Preterm birth is defined as the birth of an infant prior to 37 weeks of pregnancy. In the United States, around 1 in every 10 infants born in 2015 were preterm. (more…)
A new study suggests changes in diagnostic rules have caused increases in autism cases
“This study is important because it shows a large part of the increase has nothing to do with the environment, but rather administrative decisions,” says study author Stefan Hansen of Aarhus University in Denmark.
The researchers followed 677,915 Danish children born between 1980 and 1991 and tracked them until they either had an autism diagnosis or reached the study end date of Dec. 31, 2011. Hansen and his team looked specifically at changes that occurred before and after the year 1994, when criteria for psychiatric diagnoses changed in Denmark so that autism became a spectrum of disorders, broadening the criteria for diagnosis. The researchers found significantly more children were diagnosed with autism in 1995 and on, and the team was able to determine that 60% of the increase could be attributed to these criteria changes.
“I am not saying it explains everything,” says Hansen. “There’s the remaining 40%, so we shouldn’t stop here.” That 40% is important if researchers want to understand all the contributing factors to the disease he says.
Not long ago, Autism was a complete mystery and patients were often mis-diagnosed with other disorders and treated with unacceptable means. We now know that “Autism” it is a complex mixture of symptoms caused by a complex mixture of factors. Both Genetic and environmental factors contribute to a diagnosis of ASD (Autism Spectrum Disorder).
The often-used symbol for autism is a puzzle piece consisting of other puzzle pieces, and this is probably the best way to describe the spectrum disorder. In our quest for better understanding of the spectrum and individual cases, often questions answered only open new questions.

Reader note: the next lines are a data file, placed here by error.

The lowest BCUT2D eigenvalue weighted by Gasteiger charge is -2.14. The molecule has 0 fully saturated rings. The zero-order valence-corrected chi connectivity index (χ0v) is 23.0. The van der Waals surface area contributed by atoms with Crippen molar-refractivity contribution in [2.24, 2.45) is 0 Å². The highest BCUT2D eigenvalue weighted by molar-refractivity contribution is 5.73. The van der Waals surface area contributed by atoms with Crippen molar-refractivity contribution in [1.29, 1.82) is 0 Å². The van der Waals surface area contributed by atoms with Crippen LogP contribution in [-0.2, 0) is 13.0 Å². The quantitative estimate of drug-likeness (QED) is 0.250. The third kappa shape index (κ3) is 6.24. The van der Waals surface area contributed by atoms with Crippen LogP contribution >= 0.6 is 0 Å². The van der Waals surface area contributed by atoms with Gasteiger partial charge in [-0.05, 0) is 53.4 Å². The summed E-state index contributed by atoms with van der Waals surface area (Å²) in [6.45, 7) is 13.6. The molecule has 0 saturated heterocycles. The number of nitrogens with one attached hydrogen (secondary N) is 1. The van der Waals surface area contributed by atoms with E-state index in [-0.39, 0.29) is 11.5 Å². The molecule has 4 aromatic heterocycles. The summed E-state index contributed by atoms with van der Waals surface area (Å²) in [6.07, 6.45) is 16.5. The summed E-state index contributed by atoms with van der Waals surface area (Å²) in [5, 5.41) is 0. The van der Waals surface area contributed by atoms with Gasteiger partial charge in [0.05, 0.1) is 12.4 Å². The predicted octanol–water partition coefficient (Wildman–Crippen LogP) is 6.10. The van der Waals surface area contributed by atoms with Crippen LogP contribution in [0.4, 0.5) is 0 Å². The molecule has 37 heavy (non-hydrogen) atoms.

In 2014, researchers learned more about Autism than ever before. Discoveries have ranged from addressing pre-natal development to adulthood. Below are 4 ways that our understanding of ASD has improved in 2014. (more…)
During the NDC Symposium-Neurobiology of Disease in Children: Session I: Clinical Aspects at the 43rd Annual Child Neurology Society Meeting, held in Columbus, OH, October 22-25, Roberto Tuchman, MD, delivered a presentation that looked some of the mechanisms shared by epilepsy and autism spectrum disorder (ASD) that lead to overlapping symptoms, and reviewed current research on the prevalence of co-morbid epilepsy and ASD in children.
Tuchman is the director of the Brain Development Network at Miami Children’s Hospital Dan Marino Center, and professor I the Department of Neurology and Psychiatry & Behavioral Health at Herbert Wertheim College of Medicine, FIU.
He noted that ASD-epilepsy co-diagnosis is fairly common, with one study using data from the nationwide Norwegian Patient Register (n=731,318) found that 11.2% of children diagnosed with ASD also had epilepsy, and 6.1% of children with epilepsy had a co-existing diagnosis of ASD. Another study revealed that intellectual disability (defined for the study as an IQ<70) is a clinical feature shared by ASD and epilepsy. In that study (a meta-analysis of 24 studies) researchers found that nearly 1 in 5 (21.4%) patients with ASD and intellectual disability also had epilepsy, compared with only 8% of patients with ASD and no intellectual disability. (more…)
Because the severe autism-like condition Christianson Syndrome was only first reported in 1999 and some symptoms take more than a decade to appear, families and doctors urgently need fundamental information about it. A new study that doubles the number of cases now documented in the scientific literature provides the most definitive characterization of CS to date. The authors therefore propose the first diagnostic criteria for the condition.
“We’re hoping that clinicians will use these criteria and that there will be more awareness among clinicians and the community about Christianson Syndrome,” said Brown University biology and psychiatry Assistant Professor Dr. Eric Morrow, senior author of the study in press in the Annals of Neurology. “We’re also hoping this study will impart an opportunity for families to predict what to expect for their child and what’s a part of the syndrome.”
In conducting their study, which includes detailed behavioral, medical and genetic observations of 14 boys with CS from 12 families, the team of scientists and physicians worked closely with families of the small but fast-growing Christianson Syndrome Association , including hosting the group’s inaugural conference at Brown’s Alpert Medical School last summer. (more…)